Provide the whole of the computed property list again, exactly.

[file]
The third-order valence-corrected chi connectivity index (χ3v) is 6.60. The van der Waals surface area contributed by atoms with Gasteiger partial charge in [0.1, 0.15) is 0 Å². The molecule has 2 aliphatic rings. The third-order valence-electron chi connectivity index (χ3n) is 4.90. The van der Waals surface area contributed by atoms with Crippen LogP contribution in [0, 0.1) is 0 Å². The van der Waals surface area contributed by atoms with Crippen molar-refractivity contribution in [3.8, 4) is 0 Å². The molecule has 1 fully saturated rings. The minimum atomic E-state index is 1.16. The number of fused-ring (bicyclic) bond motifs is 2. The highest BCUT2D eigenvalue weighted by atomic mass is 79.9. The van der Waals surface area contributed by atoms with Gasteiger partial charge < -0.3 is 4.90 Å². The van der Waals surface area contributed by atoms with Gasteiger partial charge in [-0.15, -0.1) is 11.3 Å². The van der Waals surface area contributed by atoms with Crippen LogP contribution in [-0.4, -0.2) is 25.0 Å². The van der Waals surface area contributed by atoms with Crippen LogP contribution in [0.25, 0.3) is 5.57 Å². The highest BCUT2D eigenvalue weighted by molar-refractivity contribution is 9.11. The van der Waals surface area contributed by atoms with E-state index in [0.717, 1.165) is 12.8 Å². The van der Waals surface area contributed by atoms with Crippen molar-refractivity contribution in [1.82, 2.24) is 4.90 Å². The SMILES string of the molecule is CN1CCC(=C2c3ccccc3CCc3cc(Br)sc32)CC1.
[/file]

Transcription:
The third-order valence-corrected chi connectivity index (χ3v) is 6.60. The van der Waals surface area contributed by atoms with Gasteiger partial charge in [0.1, 0.15) is 0 Å². The molecule has 2 aliphatic rings. The third-order valence-electron chi connectivity index (χ3n) is 4.90. The van der Waals surface area contributed by atoms with Crippen LogP contribution in [0, 0.1) is 0 Å². The van der Waals surface area contributed by atoms with Crippen molar-refractivity contribution in [3.8, 4) is 0 Å². The molecule has 1 fully saturated rings. The minimum atomic E-state index is 1.16. The number of fused-ring (bicyclic) bond motifs is 2. The highest BCUT2D eigenvalue weighted by atomic mass is 79.9. The van der Waals surface area contributed by atoms with Gasteiger partial charge < -0.3 is 4.90 Å². The van der Waals surface area contributed by atoms with Gasteiger partial charge in [-0.15, -0.1) is 11.3 Å². The van der Waals surface area contributed by atoms with Crippen LogP contribution in [-0.4, -0.2) is 25.0 Å². The van der Waals surface area contributed by atoms with Crippen LogP contribution in [0.25, 0.3) is 5.57 Å². The highest BCUT2D eigenvalue weighted by molar-refractivity contribution is 9.11. The van der Waals surface area contributed by atoms with E-state index in [0.717, 1.165) is 12.8 Å². The van der Waals surface area contributed by atoms with Crippen molar-refractivity contribution in [1.82, 2.24) is 4.90 Å². The SMILES string of the molecule is CN1CCC(=C2c3ccccc3CCc3cc(Br)sc32)CC1.